COLUMBIA CITY — Whitley County is laying out the welcome mat for 45 families from Puerto Rico, local officials said today.
The workers are transferring from a medical device facility in Guaynabo, Puerto Rico, that was damaged by Hurricane Maria, to a facility in Warsaw. Due to a housing shortage in Warsaw, the families will (and have already begun to) locate in Whitley County, officials said.
Columbia City Mayor Ryan Daniel called the news “a huge win” for Whitley County.
“They are huge benefits for us,” he said. “Not only population growth but from an economic development perspective.”
Daniel said local officials learned about the incoming families last week. Some of the families have already started to arrive. The rest will arrive in the next few weeks.
For a community of 9,000, welcoming a potential influx of 100 to 200 individuals in a matter of weeks will present challenges, including language services.
“At the end of the day, we’re preparing for challenges, but with those challenges come tremendous opportunity,” Daniel said.
Resources for new residents
Local officials said they don’t yet know the newcomers’ level of English proficiency, but some of the individuals speak English fluently.
Puerto Rico is an unincorporated territory of the United States. Spanish and English are both official languages in Puerto Rico with Spanish being dominant. Fewer than 20 percent of Puerto Ricans speak English fluently, according to the 1990 U.S. Census.
Puerto Ricans are U.S. citizens. They can travel, live and work in the country without needing a visa or passport. It’s important that local residents understand this, said Jennifer Zartman Romano, executive director of the Whitley County Chamber of Commerce. She is coordinating efforts to welcome the families to the community.
“I think it’s important to let people know that they’re transferring employees – they’re existing, skilled workers coming here. They’re American citizens,” she said.
Daniel is confident Whitley County can accommodate the housing needs of the newcomers with apartments and other housing. Three or four housing additions are in the process of expanding, he added.
Representatives from the chamber, Whitley County Economic Development Corp., Parkview Whitley Hospital, schools and public safety met Wednesday morning to brainstorm ways to address issues that might arise from the intake process.
Romano already has a lengthy project list that includes making materials available in Spanish, identifying fluent Spanish speakers in the community and planning a resource fair to connect families to services and businesses.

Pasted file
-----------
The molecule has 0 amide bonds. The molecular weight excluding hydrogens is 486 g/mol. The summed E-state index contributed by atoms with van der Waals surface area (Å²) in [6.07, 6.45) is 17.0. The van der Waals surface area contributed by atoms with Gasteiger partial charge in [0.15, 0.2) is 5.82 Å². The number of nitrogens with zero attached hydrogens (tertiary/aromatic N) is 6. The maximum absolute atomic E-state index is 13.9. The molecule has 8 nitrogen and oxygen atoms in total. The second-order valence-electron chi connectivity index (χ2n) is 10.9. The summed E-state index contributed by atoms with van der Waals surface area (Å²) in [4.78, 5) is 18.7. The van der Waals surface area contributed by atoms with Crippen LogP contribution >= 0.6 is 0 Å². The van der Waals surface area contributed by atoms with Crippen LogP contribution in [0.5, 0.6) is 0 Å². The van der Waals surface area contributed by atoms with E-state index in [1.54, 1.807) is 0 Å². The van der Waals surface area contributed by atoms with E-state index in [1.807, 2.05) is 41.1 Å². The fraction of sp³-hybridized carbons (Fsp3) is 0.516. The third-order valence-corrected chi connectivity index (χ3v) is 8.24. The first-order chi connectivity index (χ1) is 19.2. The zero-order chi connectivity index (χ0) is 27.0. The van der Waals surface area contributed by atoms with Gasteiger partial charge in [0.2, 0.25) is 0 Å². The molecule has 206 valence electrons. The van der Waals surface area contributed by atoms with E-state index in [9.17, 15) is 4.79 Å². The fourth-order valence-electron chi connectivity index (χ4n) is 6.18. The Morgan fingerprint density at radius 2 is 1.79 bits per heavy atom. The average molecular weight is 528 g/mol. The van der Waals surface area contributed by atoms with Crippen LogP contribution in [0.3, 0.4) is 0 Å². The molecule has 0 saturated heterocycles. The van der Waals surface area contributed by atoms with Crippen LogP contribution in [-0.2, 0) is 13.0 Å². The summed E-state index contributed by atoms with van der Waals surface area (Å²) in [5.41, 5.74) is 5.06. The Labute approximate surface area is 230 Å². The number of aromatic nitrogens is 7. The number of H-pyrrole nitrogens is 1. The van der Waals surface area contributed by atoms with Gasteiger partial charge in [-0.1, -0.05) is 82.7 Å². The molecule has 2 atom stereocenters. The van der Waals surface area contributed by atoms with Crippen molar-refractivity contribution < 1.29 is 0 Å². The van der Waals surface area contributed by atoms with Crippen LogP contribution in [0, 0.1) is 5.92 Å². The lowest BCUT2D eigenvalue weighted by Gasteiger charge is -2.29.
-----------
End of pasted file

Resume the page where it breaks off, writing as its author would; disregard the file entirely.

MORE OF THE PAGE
She wants to make sure the transplants feel at home.
“We’re not just preparing for the [employee] who is coming here – we’re thinking about what the children will be interested in, so we’re preparing materials for the parks department so that they can get signed up for little league this summer,” she said.
A win for economic development
A job fair is also in the works for the employees’ spouses and other family members who might be looking for employment.
Jon Myers, president of the Whitley County EDC, said employers are excited about the news of potential employees moving to the community.
Myers is excited for the opportunity it will bring to Whitley County’s low, 2.5 percent unemployement rate. When unemployment gets down around 3 or 4 percent, it becomes a strain on the employer, Myers said. Additionally, he is excited to hear that many of the individuals are bringing skills that are highly desired by local employers. The business community is cheering about this, he said.
Daniel said the influx will help Columbia City get closer to its population goal of 10,000. When a community crosses that threshold, it gets a lot more looks from businesses, he said.
At the press conference, the local officials said that they weren’t sure if they families would stay in Whitley County permanently. At the very least, the move will be long-term because they know of an individual who has signed a 15-month lease. The hope is for them to stay, Daniel said.
“Very rarely do you have a small community, like ours, have this opportunity where multiple families – 45 families – end up coming to our community. We want to make sure that they can plant roots here,” he said.
Daniel, Romano and Myers said they weren’t at liberty to name the biomedical firm. However, Warsaw-based medical device manufacturer Zimmer Biomet has a manufacturing facility in Guaynabo, the city the families are transferring from.
In October, Zimmer Biomet issued a statement giving an update on its manufacturing facilities in Guaynabo and Ponce, Puerto Rico.
The facilities sustained “relatively minor damage from the storm.” At that time, manufacturing operations at both plants had been partially restored and were expected to gradually ramp up over the next weeks as central power was brought back online in both communities.
IN|Whitley County reached out to Zimmer Biomet to confirm that their workers are the ones transferring to Warsaw, but the company has not yet returned the phone call.